Anyway, I have not bothered to count how many tomatoes I have ordered, (and I sure hope the wife doesn't), but even if She does, we are only about 3 years away from our Golden Wedding Anniversary and I thinks She wants to stay "Peared Up", at least till then???

I did install a drip watering system too!

I will keep good notes as to how each tomato does, size, taste, production, How long the plant lasted~~~etc etc, that way (Hopefully) I can be of some help to folks pondering which tomatoes to buy for 2015.

I will buy a couple of cherry tomatoes, luv them in salads and for just "Poppin' in the mouth".

Also I do want to find a Brandyboy, as I've heard so many good things about it.
It will be "Interesting" to compare the 3 Brandywines, (or 2 and the "semi-brandywine"), Ya thinks?


    Bookmark   March 10, 2014 at 4:20PM
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The 'surprise' to you was also a surprise to me. I never knew
about us having high salt content here in SoCal.

I'm curious though. How does mulch help the salt leach
situation? Did Steve go into that?

I do mulch and have for years. So there's
nothing new for me to do, thank goodness.

I have noticed what I now know is salt on the top of my
garden beds when they get very dry.

    Bookmark   March 11, 2014 at 12:30AM
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seysonn(8a WA/HZ 1)

What kind of salt ? Do you mean table salt (sodium chloride) ?

Anyway, where does the salt come from ? is it in your native soil or in the water ?

    Bookmark   March 11, 2014 at 12:53AM
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As far as mulch goes, "The more the Merrier",gaguy!

My best tomato year, (most tomatoes/plant and largest sizes), were the first year I grew tomatoes, (about 10 years ago). I had my gardener rototill in great quantities of mulch and the tomatoes really responded to it.

Next year I did add some mulch but not near the amount the gardener did the previous year & I did NOT use a rototiller. The tomatoes, that year were not nearly as good as the first year and every year after that, production and size declined. I figured it was just diseases getting into the soil.

Last year I started the tomatoes in a different area, but I did not have the gardener rototill in copious amounts of mulch, I just added some, and mixed it up with the soil using a shovel. Last year was probably the best year since the first year I planted tomatoes in the other area I mentioned, but still nothing like that first year.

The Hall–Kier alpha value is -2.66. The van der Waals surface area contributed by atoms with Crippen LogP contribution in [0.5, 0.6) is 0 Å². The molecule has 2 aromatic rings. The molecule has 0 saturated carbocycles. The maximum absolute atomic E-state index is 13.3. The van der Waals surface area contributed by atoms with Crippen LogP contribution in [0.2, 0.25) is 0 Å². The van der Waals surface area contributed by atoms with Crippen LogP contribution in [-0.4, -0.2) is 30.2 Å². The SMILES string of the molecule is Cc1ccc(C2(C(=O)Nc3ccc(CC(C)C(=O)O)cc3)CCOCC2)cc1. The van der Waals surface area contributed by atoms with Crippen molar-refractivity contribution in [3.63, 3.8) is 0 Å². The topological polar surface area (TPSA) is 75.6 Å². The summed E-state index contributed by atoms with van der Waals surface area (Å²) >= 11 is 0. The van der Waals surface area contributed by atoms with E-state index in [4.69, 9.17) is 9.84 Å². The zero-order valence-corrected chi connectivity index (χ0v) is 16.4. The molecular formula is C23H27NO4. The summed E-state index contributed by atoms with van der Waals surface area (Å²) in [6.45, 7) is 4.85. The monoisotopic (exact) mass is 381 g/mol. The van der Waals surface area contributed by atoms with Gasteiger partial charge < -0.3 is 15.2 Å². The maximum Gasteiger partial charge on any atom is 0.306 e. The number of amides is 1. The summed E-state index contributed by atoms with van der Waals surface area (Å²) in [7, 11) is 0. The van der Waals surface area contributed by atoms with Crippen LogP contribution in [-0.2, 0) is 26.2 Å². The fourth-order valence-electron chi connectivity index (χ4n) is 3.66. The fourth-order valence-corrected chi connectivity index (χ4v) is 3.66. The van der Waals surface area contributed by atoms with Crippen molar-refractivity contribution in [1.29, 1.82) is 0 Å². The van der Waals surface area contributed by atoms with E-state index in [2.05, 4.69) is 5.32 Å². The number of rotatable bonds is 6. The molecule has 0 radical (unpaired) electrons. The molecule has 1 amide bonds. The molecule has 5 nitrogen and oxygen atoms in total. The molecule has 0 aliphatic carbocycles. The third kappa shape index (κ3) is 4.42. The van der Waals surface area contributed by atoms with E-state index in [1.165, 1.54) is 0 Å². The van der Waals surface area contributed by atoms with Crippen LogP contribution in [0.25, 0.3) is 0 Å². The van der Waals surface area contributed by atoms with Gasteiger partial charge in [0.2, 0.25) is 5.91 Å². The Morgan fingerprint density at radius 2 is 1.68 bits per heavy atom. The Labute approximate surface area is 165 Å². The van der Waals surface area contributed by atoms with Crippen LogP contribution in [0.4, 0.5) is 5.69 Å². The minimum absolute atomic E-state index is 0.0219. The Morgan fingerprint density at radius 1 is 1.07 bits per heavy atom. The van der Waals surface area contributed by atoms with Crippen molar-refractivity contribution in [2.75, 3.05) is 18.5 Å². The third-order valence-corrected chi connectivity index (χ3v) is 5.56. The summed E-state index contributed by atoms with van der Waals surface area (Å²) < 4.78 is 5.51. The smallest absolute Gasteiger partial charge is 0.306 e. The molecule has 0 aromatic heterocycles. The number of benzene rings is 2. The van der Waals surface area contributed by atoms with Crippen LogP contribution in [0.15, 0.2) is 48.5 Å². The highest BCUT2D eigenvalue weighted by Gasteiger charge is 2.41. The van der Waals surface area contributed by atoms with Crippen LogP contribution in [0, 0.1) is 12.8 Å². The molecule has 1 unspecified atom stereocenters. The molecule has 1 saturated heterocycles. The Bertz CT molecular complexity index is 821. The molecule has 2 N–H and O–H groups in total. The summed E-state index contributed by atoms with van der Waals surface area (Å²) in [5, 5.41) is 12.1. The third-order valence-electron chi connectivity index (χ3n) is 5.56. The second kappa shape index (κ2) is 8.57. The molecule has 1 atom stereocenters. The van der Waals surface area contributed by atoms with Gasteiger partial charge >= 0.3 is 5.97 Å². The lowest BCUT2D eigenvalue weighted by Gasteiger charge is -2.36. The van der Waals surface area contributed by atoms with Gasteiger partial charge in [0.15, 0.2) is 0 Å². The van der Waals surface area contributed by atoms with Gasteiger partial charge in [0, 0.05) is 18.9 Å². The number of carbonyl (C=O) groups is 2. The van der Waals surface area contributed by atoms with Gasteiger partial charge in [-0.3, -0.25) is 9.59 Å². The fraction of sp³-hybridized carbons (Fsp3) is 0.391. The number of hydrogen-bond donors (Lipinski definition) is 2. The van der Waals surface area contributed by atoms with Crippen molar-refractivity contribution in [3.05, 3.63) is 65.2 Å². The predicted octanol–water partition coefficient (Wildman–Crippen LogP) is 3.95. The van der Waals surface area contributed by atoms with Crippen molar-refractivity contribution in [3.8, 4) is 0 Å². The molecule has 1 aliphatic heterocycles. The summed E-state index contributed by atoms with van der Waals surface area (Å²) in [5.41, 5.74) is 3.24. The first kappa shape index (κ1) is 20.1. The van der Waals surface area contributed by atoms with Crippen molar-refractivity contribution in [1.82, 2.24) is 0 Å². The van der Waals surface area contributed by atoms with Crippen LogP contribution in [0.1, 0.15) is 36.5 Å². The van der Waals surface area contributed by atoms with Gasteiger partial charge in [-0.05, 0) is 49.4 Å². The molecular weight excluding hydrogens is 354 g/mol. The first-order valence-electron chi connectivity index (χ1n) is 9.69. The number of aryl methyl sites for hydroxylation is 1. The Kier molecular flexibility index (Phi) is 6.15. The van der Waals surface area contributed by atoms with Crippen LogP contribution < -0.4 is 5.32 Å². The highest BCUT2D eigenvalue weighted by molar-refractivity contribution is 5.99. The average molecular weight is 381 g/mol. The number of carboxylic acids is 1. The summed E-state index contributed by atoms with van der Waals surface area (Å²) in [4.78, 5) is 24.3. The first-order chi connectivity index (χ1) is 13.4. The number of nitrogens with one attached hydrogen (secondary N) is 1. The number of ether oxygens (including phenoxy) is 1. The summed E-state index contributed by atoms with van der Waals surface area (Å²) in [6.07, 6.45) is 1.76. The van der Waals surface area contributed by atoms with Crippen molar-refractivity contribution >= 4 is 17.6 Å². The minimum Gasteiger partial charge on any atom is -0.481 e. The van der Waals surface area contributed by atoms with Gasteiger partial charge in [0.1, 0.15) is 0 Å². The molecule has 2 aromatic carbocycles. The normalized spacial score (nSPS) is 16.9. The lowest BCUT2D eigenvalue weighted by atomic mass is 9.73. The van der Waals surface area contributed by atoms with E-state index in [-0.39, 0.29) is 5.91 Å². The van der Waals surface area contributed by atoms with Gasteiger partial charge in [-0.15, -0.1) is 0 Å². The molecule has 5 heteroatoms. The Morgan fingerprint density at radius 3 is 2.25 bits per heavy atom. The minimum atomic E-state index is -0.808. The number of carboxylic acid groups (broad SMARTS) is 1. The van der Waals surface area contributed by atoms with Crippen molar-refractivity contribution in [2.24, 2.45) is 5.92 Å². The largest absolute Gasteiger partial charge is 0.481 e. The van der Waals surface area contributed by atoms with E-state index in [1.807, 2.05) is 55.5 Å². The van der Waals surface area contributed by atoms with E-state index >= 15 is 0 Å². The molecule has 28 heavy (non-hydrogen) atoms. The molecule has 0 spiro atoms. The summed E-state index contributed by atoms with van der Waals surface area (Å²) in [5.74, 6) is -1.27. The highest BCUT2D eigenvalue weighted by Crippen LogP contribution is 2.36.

Fast forward to this year. I had my gardener rototill in "tons" of mulch in the area I used last year. We will have to wait until the 2014 season gets going to see the results of my efforts, and as I mentioned, I intend to keep a good log of results, on this year's production.

As I recall, seysonn, or maybe I "missed it", Steve (Gotomato) did not go into a lot of detail on how the salt got here. If you study "plate tectonics" you will find that California was once under the ocean.

Some areas of Calif are worse than others as far as salt goes, (take the extreme SE corner of Calif, for example).
Calexico, Brawley, El Centro~~~~~they grow a lot of vegetables & fruits there, and after irrigating for a few years the salt leaches up and really becomes a problem.

Some of the salt, I'm sure does come from our water here.
It is VERY High in Sodium, I used to sell and service equipment that would measure Sodium, and I don't recall any numbers, (I retired in 2005), but I remember when I measured the salt content out of our faucets, it was very high.

I hope this answers most of your questions? Gotomato is on facebook, and in fact that is how I first contacted him (Steve). So one could find him on facebook and ask him to "Elucidate on the salt problem for Calif Tomatoes".